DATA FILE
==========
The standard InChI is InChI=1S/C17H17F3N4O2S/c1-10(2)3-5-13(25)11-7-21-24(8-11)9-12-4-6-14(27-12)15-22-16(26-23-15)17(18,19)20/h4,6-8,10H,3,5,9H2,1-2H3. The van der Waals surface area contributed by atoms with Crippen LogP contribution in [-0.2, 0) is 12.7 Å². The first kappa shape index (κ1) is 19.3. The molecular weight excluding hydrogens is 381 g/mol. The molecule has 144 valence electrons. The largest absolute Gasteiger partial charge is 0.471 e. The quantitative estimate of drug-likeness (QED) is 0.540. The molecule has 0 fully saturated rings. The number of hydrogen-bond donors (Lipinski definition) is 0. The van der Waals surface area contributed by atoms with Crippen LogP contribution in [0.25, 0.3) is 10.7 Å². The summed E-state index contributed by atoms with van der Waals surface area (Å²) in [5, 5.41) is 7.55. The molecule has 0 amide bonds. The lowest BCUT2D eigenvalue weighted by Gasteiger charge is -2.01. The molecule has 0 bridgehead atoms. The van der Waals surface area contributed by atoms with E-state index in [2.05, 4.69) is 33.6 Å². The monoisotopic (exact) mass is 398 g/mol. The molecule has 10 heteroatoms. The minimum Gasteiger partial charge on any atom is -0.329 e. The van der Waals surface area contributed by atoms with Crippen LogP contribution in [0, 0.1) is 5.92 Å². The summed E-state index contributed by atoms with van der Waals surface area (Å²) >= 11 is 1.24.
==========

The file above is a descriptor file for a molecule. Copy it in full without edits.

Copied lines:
The standard InChI is InChI=1S/C17H17F3N4O2S/c1-10(2)3-5-13(25)11-7-21-24(8-11)9-12-4-6-14(27-12)15-22-16(26-23-15)17(18,19)20/h4,6-8,10H,3,5,9H2,1-2H3. The van der Waals surface area contributed by atoms with Crippen LogP contribution in [-0.2, 0) is 12.7 Å². The first kappa shape index (κ1) is 19.3. The molecular weight excluding hydrogens is 381 g/mol. The molecule has 144 valence electrons. The largest absolute Gasteiger partial charge is 0.471 e. The quantitative estimate of drug-likeness (QED) is 0.540. The molecule has 0 fully saturated rings. The number of hydrogen-bond donors (Lipinski definition) is 0. The van der Waals surface area contributed by atoms with Crippen LogP contribution in [0.25, 0.3) is 10.7 Å². The summed E-state index contributed by atoms with van der Waals surface area (Å²) in [5, 5.41) is 7.55. The molecule has 0 amide bonds. The lowest BCUT2D eigenvalue weighted by Gasteiger charge is -2.01. The molecule has 0 bridgehead atoms. The van der Waals surface area contributed by atoms with E-state index in [2.05, 4.69) is 33.6 Å². The monoisotopic (exact) mass is 398 g/mol. The molecule has 10 heteroatoms. The minimum Gasteiger partial charge on any atom is -0.329 e. The van der Waals surface area contributed by atoms with Crippen LogP contribution in [0, 0.1) is 5.92 Å². The summed E-state index contributed by atoms with van der Waals surface area (Å²) >= 11 is 1.24.